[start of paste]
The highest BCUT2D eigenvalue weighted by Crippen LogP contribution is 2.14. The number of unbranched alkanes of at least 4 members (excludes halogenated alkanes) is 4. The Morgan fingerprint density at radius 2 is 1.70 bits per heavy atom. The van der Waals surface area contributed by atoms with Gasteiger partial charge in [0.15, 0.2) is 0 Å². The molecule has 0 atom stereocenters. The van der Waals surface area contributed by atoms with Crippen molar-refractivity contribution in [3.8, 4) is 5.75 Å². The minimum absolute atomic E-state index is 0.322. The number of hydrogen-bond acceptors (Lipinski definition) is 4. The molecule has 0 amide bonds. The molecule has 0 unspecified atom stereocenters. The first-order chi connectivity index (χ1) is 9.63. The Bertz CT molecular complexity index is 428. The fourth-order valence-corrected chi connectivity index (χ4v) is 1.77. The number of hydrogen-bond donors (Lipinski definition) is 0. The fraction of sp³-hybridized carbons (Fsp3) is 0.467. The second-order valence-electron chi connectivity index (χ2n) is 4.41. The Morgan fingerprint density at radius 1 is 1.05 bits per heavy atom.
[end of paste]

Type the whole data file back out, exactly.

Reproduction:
The highest BCUT2D eigenvalue weighted by Crippen LogP contribution is 2.14. The number of unbranched alkanes of at least 4 members (excludes halogenated alkanes) is 4. The Morgan fingerprint density at radius 2 is 1.70 bits per heavy atom. The van der Waals surface area contributed by atoms with Gasteiger partial charge in [0.15, 0.2) is 0 Å². The molecule has 0 atom stereocenters. The van der Waals surface area contributed by atoms with Crippen molar-refractivity contribution in [3.8, 4) is 5.75 Å². The minimum absolute atomic E-state index is 0.322. The number of hydrogen-bond acceptors (Lipinski definition) is 4. The molecule has 0 amide bonds. The molecule has 0 unspecified atom stereocenters. The first-order chi connectivity index (χ1) is 9.63. The Bertz CT molecular complexity index is 428. The fourth-order valence-corrected chi connectivity index (χ4v) is 1.77. The number of hydrogen-bond donors (Lipinski definition) is 0. The fraction of sp³-hybridized carbons (Fsp3) is 0.467. The second-order valence-electron chi connectivity index (χ2n) is 4.41. The Morgan fingerprint density at radius 1 is 1.05 bits per heavy atom.